This video demonstrates TransSiP PI - Power Integrity - technology in a real-life GPS application. In this video we are looking at the screens of two identical, golden reference GPS receivers being tested side-by-side with weak satellite signals. This is representative of so many real-world situations where signals are weak.

 
 
Meet the world’s first device level PI solution enabling wireless wearables and IoT devices to use less processor run-time for compute-intensive processes and results in 25%+ improvement for overall power use efficiency.
 
 
Symphony chipset  IOT Words.png
 

A REVOLUTIONARY APPROACH TO SUPPLY BIAS SIGNAL CONDITIONING

TransSiP's ground-breaking device level power integrity (PI) technology enables the use of digital power in low power and noise-sensitive applications, bringing advantages of stability, efficiency (i.e. longer battery life), and precision to wireless portable, wearable, remote, and IoT devices. Developed using a novel methodology employing cutting-edge real-time spectrum analysis techniques revealing signal details invisible to conventional spectrum and vector signal analyzers, TransSiP's innovative JC-PFM DC-DC conversion circuit topology is applicable to a broad range of noise-sensitive applications and compatible with system-in-package devices. This patents-pending design and methodology addresses the critical needs of noise-sensitive microsystems at the heart of portable, wearable, and IoT/M2M wireless communications and navigation for clean power and high conversion efficiencies in both full and standby power modes.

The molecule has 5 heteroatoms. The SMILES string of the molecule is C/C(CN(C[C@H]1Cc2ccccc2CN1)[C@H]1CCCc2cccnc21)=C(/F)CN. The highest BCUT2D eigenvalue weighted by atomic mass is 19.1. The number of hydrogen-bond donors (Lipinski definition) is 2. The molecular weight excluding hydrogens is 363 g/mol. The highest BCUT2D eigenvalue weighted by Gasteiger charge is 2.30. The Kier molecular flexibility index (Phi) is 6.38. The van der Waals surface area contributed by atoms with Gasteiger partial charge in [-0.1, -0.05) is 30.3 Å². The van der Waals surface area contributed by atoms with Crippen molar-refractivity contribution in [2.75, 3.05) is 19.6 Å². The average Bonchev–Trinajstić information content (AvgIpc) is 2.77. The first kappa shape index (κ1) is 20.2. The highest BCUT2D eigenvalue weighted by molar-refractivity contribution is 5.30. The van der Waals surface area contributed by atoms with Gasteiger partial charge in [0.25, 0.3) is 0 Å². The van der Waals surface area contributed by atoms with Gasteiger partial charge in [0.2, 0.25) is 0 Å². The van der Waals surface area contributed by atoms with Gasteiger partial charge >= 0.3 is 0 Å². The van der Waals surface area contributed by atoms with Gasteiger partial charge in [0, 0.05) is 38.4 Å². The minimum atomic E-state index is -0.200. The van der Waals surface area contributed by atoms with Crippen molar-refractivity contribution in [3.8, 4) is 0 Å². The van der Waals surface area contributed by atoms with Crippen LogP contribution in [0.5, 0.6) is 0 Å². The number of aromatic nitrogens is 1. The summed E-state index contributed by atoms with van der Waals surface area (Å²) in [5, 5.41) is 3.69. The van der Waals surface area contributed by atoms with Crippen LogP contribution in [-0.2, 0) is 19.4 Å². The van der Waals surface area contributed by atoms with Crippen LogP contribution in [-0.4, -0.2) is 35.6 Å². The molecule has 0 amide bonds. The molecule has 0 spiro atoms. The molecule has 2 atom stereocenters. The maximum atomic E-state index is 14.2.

DPXComp copy.jpg

Seeing is Believing...

The well-known components of PFM type switched mode DC-DC supply bias noise:

  • Output voltage ripple

  • Harmonics of switching frequency/frequencies

  • Ringing (due to parasitics)

  • Spurious or transient events

can be filtered and suppressed, although the variable frequency of PFM switched-mode converters can make this problematic. However, once ripple and noise on the supply bias is attenuated, TransSiP has found that noise amplitude is no longer the dominant factor.
Real-time spectrum analysis provided the answer: there are very short, varying interval transient and spurious events associated with a time domain component. This component, which TransSiP has termed “SNJ” (switching noise jitter) is what causes the chaotic noise signatures that compromise powered system performance.
Read Tektronix’ case study here.

 
 
BlkDiagrmR4.jpg

A New Approach

Download the White Paper

The insights provided by DPX® analysis and mathematical modelling led to the development of a new filtering concept for switched-mode PFM-type DC-DC converters. This new circuit topology can be implemented in the form of a discrete SiP component on the output of a PFM DC-DC converter, as a component set on a system motherboard, or as a complete DC-DC conversion solution: TransSiP's Symphony A2™ PI chipset.